Reference: Weinstein GS, Quon H, Newman HJ, et al. Transoral robotic surgery alone for oropharyngeal cancer: an analysis of local control. Arch Otolaryngol Head Neck Surg. 2012;138(7):628-634.
Explore This IssueSeptember 2012
—Reviewed by Christine G. Gourin, MD
Swallowing Exercises During Cancer Treatment Help Muscle Maintenance
Does preventive swallowing intervention reduce the incidence of dysphagia in patients undergoing chemoradiation for head and neck cancer?
Background: Pharyngoesophageal dysfunction is common after chemoradiation for head and neck cancer and results in dysphagia due to radiation-induced tissue fibrosis, muscle disuse and muscle atrophy. Aggressive treatment using weight-loading exercises has been shown to improve strength and work capacity in previously weakened muscles. It is unclear if strength-training exercises aimed at the swallowing musculature can mitigate the effects of chemoradiation in the occurrence of dysphagia-related complications.
Study design: Randomized controlled clinical trial.
Setting: University of Florida, Gainsville.
Synopsis: Fifty-eight patients undergoing chemoradiation for head and neck cancer were randomized to one of three groups: usual care, sham swallowing intervention or active high-intensity swallowing exercise therapy treatment—termed “pharyngocise.” The intervention groups were treated daily during chemoradiation. The primary outcome measures were six-month post-treatment muscle size and composition as determined by T2-weighted MRI imaging, functional swallowing ability, dietary intake, chemosensory function, salivation, nutritional status and the occurrence of dysphagia-related complications. Patients randomized to the active swallowing program group demonstrated significantly less structural muscle deterioration in the genioglossus, hyoglossus and mylohoid muscles by MRI and greater preservation of functional swallowing, mouth opening, chemosensory acuity and salivation compared with the usual care and sham swallowing intervention groups. A composite measure was designed to designate a favorable swallowing-related outcome and included weight loss of less than 10 percent, maintenance of oral diet and a change of fewer than 10 points on the Mann Assessment of Swallowing Ability. The active treatment group was associated with six-fold greater odds of a favorable outcome after chemoradiation compared with patients who did not receive preventive exercises (p=0.009).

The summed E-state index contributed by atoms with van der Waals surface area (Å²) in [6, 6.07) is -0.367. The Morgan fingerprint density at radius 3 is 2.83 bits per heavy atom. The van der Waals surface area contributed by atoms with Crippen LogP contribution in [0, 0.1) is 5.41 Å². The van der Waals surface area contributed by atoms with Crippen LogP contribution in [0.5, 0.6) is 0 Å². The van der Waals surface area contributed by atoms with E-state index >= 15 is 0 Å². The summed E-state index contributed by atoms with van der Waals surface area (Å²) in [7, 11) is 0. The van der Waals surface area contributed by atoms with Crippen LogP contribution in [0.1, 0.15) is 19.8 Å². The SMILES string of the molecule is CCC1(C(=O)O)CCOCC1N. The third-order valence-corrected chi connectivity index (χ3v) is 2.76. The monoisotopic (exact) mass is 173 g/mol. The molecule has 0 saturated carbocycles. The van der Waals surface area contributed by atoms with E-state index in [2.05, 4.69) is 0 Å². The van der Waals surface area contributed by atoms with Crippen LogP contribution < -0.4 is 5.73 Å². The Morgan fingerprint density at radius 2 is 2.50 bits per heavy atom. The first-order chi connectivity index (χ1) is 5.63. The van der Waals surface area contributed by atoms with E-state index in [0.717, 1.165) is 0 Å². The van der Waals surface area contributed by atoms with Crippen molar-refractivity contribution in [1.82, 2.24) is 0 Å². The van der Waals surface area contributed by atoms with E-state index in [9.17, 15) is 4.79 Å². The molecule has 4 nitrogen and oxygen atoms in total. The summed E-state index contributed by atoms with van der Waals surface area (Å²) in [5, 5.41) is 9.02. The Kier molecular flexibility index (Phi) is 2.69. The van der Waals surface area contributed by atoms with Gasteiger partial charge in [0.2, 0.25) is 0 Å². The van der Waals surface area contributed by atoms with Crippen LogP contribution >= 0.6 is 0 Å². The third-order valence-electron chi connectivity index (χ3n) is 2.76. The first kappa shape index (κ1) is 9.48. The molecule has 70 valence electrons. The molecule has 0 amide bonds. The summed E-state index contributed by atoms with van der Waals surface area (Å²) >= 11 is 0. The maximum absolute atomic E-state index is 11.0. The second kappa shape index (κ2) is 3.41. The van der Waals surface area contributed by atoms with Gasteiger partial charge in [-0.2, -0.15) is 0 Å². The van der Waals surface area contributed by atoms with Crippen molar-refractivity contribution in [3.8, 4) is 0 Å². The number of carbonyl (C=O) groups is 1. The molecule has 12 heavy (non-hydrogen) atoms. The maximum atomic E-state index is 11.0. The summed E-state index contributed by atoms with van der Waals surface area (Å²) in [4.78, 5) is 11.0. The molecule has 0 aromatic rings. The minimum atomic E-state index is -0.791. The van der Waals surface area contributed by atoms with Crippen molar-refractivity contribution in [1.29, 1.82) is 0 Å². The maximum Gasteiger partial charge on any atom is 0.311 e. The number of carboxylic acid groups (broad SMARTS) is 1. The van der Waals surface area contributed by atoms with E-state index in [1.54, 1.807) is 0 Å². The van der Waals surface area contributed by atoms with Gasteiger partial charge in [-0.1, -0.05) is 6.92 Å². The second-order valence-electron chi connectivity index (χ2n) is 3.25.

Bottom line: A prophylactic program of swallowing exercises during chemoradiation results in superior muscle maintenance and functional swallowing ability. Preventive swallowing therapy by a speech language pathologist should begin at the point of diagnosis and continue throughout non-operative treatment.
Reference: Carnaby-Mann G, Crary MA, Schmalfuss I, Amdur R. “Pharyngocise”: randomized controlled trial of preventative exercises to maintain muscle structure and swallowing function during head-and-neck chemoradiotherapy. Int J Radiat Oncol Biol Phys. 2012;83(1):210-219.
—Reviewed by Christine G. Gourin, MD
Better Analytic Tools Needed for Pediatric OSA
What is the accuracy of current diagnostic clinical symptoms and signs in predicting pediatric obstructive sleep apnea (OSA)?
Background: Pediatric OSA is a severe condition that differs from its adult counterpart in physiology, clinical presentation, polysomnographic characteristics and outcomes. Although polysomnography is the gold standard for diagnosis and quantification, it requires an overnight stay in the laboratory for both parents and child. However, access to a sleep laboratory is limited in some areas. Therefore, pediatric OSA is often still diagnosed on a clinical basis.